I pass them again on the opposite side of the lake, during another jogging stretch, and we smile and nod to each other without saying anything.
When I tell my friend about it, she says she’s heard that my oncologist has a new job at a nearby hospital, so he must not have done anything too terrible. “Not lose-your-license-terrible, anyway.” Maybe he read the electronic chart of a colleague’s girlfriend? Maybe he prescribed diet pills to one of his cancer patients or ADHD meds to his own kid? Maybe he was inappropriate with a nurse in a not so terrible way?
I finally get around to telling my husband that my oncologist left unexpectedly.
“Is he alright?” asks my husband.
Last spring – a year ago now – when we met every few weeks to see how I was faring with chemo, my oncologist and I talked about all the different things that could lower the chances my cancer would stage a second coming. Cutting, poisoning, starving, I thought to myself. I had a bit of an epiphany. How early on, smacked with the diagnosis, you’re terrified. You don’t know what you’re in for, either from the disease or the treatment. It’s one uncertainty after another. The epiphany was that you find out the brutality of the treatment before you find out whether it works.
“There’s so much we don’t know!” I complained to my oncologist. “But I know I hate chemotherapy. I know I hate estrogen-deprivation.” (I didn’t mention my sacrificed left breast. I didn’t want to remind either of us. Plus that was the surgeon’s doing, not his.)
My oncologist did not disagree with me.
“If you do well, we won’t know why, but we’ll be grateful,” he said.
Summer comes around. I’m still counting the months, tracking the milestones. I’ve survived eighteen months since surgery (the length of two pregnancies). It’s a sweet season, except for extra hot flashes. I decide I’m not so scared anymore. My husband and I go canoeing on the lake a few times; we paddle pretty well together, not talking much. My kid quite happily goes off to college.
In September I run into my old oncologist at the farmer’s market. Not surprising. It’s a small community. He is standing near the flagpole, holding an overflowing tote bag. A loaf of bread and an abundance of produce sprout from the top. He looks like he’s waiting while his wife goes back for one last thing.
I’m eating a chocolate chip cookie and holding a flat of late raspberries. I could pretend not to see him, but it turns out I can’t. I walk closer, wave with my cookie hand.
“How are you?” he asks. His gaze is direct, as ever.
“I’m doing well,” I say, “but….” I would like to say I miss him. Instead I say, “But my husband is worried about you.”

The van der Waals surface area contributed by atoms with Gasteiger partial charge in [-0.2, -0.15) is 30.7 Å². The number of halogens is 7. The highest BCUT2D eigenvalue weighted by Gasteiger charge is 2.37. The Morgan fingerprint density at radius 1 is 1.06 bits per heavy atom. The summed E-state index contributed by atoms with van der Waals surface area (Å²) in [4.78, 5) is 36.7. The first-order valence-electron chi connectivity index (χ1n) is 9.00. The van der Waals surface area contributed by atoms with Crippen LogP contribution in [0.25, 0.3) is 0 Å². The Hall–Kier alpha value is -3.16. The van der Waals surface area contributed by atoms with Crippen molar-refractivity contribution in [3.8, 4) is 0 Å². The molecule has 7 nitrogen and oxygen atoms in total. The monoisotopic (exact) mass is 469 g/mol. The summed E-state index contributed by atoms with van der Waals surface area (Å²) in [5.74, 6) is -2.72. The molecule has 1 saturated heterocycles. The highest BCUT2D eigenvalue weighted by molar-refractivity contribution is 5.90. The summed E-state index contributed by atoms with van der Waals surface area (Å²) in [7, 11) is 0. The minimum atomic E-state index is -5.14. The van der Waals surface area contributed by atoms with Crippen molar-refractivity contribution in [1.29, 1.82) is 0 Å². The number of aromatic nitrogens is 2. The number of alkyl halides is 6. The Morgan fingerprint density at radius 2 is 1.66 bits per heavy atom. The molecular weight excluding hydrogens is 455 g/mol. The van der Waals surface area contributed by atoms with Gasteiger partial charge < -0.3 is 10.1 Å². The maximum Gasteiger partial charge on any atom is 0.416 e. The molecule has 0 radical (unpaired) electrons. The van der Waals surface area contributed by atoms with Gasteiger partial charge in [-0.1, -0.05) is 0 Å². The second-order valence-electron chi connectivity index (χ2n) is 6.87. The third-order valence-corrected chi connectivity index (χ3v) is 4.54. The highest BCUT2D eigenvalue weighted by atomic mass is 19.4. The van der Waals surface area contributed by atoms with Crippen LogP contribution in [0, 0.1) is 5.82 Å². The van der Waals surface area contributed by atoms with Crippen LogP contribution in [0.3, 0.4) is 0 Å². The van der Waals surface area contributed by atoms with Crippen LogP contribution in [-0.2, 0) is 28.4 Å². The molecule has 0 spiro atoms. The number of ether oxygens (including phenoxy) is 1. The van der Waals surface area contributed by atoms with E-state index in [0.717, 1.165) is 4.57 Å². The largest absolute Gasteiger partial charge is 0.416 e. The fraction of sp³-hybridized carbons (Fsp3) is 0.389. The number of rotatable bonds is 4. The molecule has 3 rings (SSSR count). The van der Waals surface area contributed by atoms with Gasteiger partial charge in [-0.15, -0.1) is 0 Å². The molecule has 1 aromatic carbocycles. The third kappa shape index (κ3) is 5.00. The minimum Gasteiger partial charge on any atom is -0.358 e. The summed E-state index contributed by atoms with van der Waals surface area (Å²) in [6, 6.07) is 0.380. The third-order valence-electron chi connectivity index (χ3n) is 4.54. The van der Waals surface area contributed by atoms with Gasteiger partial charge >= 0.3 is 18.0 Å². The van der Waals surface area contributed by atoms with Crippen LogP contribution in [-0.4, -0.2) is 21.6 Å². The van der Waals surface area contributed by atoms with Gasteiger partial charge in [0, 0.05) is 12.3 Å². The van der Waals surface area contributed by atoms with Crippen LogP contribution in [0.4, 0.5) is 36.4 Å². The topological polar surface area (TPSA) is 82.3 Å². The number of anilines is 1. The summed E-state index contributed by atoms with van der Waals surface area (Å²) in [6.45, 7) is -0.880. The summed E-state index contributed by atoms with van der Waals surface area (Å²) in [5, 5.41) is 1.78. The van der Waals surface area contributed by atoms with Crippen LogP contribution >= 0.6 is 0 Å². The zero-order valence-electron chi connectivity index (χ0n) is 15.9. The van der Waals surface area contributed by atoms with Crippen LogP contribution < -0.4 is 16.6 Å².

“Doing well is good,” he says. “I don’t want anyone to worry, but if he insists….”
The carrot greens in his bag tremble delicately in the glowing autumn light. “Tell your husband to worry about someone other than me.”
The following month I make it to the two-year mark. On our second meeting, the new oncologist flips open my file, refers to his notes about me, handwritten, densely-packed, filling up a single sheet of unlined paper.
“Your prognosis is quite good,” he says, sounding a little surprised.
My sleep is still crappy. Although I would tell you otherwise, any unusual twinge provokes a wave of terror and dread. When the new oncologist asks me about anxiety, I say I’m fine. But the tears rise. He plucks out one, two, three tissues, and passes them to me in a practiced motion.
I rub the tissues across my face but wetness keeps rolling downward.
I hear the voice of my old oncologist in the nearly-identical exam room next to this one. That time, I had the tissues wadded up in each hand before he even entered the room. There were three more chemo sessions to go. Everything tasted funny, I couldn’t feel my feet, and when I could feel them they were on fire. My eyebrows were gone. My thighs were skinny, not in a good way.
He opened the door, looked me over carefully.
“Joanie,” he said. “I know it’s hard.”
“I don’t know if I can keep going,” I said, choked, nearly inaudible.
I can hear his low, plain voice even now. “Joanie, we are going to get through this together.”
Shala Erlich is a practicing psychiatrist in Bellingham, WA. She has published nonfiction in Lilith Magazine, and is working on a novel following a psychiatry resident through a single night shift. This is her first published short story.